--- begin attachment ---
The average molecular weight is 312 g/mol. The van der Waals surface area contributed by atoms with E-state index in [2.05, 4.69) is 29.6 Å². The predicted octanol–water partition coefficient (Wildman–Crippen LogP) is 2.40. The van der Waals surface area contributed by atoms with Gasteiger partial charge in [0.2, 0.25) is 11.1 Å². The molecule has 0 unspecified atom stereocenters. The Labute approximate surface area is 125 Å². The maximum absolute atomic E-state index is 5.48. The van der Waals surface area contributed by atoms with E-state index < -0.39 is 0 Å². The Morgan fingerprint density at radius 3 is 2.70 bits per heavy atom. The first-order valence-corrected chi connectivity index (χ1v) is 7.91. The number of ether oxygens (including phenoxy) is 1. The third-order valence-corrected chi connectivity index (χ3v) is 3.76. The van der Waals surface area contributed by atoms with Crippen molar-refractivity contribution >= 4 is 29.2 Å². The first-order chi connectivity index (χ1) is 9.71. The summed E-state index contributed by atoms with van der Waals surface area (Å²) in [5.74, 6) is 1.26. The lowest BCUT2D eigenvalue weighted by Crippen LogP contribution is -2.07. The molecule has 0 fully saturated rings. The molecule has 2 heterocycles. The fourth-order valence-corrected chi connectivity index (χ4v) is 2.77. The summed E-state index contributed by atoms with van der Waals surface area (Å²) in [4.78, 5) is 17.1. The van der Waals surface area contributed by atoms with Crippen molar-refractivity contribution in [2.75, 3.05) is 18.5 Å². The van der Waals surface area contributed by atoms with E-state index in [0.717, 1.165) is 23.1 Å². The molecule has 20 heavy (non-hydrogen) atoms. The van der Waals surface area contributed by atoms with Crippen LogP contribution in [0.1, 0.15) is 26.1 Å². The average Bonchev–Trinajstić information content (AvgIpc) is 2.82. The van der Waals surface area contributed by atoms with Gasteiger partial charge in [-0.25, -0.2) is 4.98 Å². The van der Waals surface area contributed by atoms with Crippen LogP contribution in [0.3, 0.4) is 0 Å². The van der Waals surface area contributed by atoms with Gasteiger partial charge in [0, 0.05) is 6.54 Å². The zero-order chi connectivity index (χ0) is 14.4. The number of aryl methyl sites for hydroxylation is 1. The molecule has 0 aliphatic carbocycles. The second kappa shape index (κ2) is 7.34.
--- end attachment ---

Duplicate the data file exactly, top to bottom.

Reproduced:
The average molecular weight is 312 g/mol. The van der Waals surface area contributed by atoms with E-state index in [2.05, 4.69) is 29.6 Å². The predicted octanol–water partition coefficient (Wildman–Crippen LogP) is 2.40. The van der Waals surface area contributed by atoms with Gasteiger partial charge in [0.2, 0.25) is 11.1 Å². The molecule has 0 unspecified atom stereocenters. The Labute approximate surface area is 125 Å². The maximum absolute atomic E-state index is 5.48. The van der Waals surface area contributed by atoms with E-state index < -0.39 is 0 Å². The Morgan fingerprint density at radius 3 is 2.70 bits per heavy atom. The first-order valence-corrected chi connectivity index (χ1v) is 7.91. The number of ether oxygens (including phenoxy) is 1. The third-order valence-corrected chi connectivity index (χ3v) is 3.76. The van der Waals surface area contributed by atoms with Crippen molar-refractivity contribution >= 4 is 29.2 Å². The first-order chi connectivity index (χ1) is 9.71. The summed E-state index contributed by atoms with van der Waals surface area (Å²) in [5.74, 6) is 1.26. The lowest BCUT2D eigenvalue weighted by Crippen LogP contribution is -2.07. The molecule has 0 fully saturated rings. The molecule has 2 heterocycles. The fourth-order valence-corrected chi connectivity index (χ4v) is 2.77. The summed E-state index contributed by atoms with van der Waals surface area (Å²) in [4.78, 5) is 17.1. The van der Waals surface area contributed by atoms with Crippen molar-refractivity contribution in [2.75, 3.05) is 18.5 Å². The van der Waals surface area contributed by atoms with E-state index in [0.717, 1.165) is 23.1 Å². The molecule has 20 heavy (non-hydrogen) atoms. The van der Waals surface area contributed by atoms with Crippen LogP contribution in [0.1, 0.15) is 26.1 Å². The average Bonchev–Trinajstić information content (AvgIpc) is 2.82. The van der Waals surface area contributed by atoms with Gasteiger partial charge in [-0.25, -0.2) is 4.98 Å². The van der Waals surface area contributed by atoms with Crippen LogP contribution in [0.3, 0.4) is 0 Å². The van der Waals surface area contributed by atoms with Gasteiger partial charge in [0, 0.05) is 6.54 Å². The zero-order chi connectivity index (χ0) is 14.4. The number of aryl methyl sites for hydroxylation is 1. The molecule has 0 aliphatic carbocycles. The second kappa shape index (κ2) is 7.34.